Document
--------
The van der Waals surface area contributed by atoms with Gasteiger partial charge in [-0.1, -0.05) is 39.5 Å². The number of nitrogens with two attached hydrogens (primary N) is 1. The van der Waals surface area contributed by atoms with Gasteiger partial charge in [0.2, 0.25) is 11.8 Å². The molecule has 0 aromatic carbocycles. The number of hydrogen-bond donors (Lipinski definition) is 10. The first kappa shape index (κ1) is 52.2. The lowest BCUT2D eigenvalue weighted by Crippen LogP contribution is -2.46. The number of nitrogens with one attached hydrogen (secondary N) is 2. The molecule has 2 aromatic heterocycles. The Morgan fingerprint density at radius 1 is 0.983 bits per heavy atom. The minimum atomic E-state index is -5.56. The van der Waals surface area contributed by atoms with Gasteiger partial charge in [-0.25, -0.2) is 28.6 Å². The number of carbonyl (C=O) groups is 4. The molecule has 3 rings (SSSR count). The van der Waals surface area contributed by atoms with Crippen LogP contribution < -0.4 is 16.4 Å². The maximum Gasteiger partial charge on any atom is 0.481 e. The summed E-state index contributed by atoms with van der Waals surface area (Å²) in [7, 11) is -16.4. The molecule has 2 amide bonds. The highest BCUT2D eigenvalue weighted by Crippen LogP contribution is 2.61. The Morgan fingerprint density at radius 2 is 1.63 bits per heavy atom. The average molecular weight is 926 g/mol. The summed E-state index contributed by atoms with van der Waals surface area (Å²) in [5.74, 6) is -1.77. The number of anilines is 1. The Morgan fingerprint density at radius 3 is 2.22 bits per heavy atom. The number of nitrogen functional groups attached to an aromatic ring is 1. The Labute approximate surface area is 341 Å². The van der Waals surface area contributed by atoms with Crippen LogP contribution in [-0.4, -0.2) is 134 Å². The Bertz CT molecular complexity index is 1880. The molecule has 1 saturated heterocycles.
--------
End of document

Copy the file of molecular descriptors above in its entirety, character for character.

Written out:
The van der Waals surface area contributed by atoms with Gasteiger partial charge in [-0.1, -0.05) is 39.5 Å². The number of nitrogens with two attached hydrogens (primary N) is 1. The van der Waals surface area contributed by atoms with Gasteiger partial charge in [0.2, 0.25) is 11.8 Å². The molecule has 0 aromatic carbocycles. The number of hydrogen-bond donors (Lipinski definition) is 10. The first kappa shape index (κ1) is 52.2. The lowest BCUT2D eigenvalue weighted by Crippen LogP contribution is -2.46. The number of nitrogens with one attached hydrogen (secondary N) is 2. The molecule has 2 aromatic heterocycles. The Morgan fingerprint density at radius 1 is 0.983 bits per heavy atom. The minimum atomic E-state index is -5.56. The van der Waals surface area contributed by atoms with Gasteiger partial charge in [-0.25, -0.2) is 28.6 Å². The number of carbonyl (C=O) groups is 4. The molecule has 3 rings (SSSR count). The van der Waals surface area contributed by atoms with Crippen LogP contribution < -0.4 is 16.4 Å². The maximum Gasteiger partial charge on any atom is 0.481 e. The summed E-state index contributed by atoms with van der Waals surface area (Å²) in [7, 11) is -16.4. The molecule has 2 amide bonds. The highest BCUT2D eigenvalue weighted by Crippen LogP contribution is 2.61. The Morgan fingerprint density at radius 2 is 1.63 bits per heavy atom. The average molecular weight is 926 g/mol. The summed E-state index contributed by atoms with van der Waals surface area (Å²) in [5.74, 6) is -1.77. The number of anilines is 1. The Morgan fingerprint density at radius 3 is 2.22 bits per heavy atom. The number of nitrogen functional groups attached to an aromatic ring is 1. The Labute approximate surface area is 341 Å². The van der Waals surface area contributed by atoms with Crippen LogP contribution in [-0.4, -0.2) is 134 Å². The Bertz CT molecular complexity index is 1880. The molecule has 1 saturated heterocycles.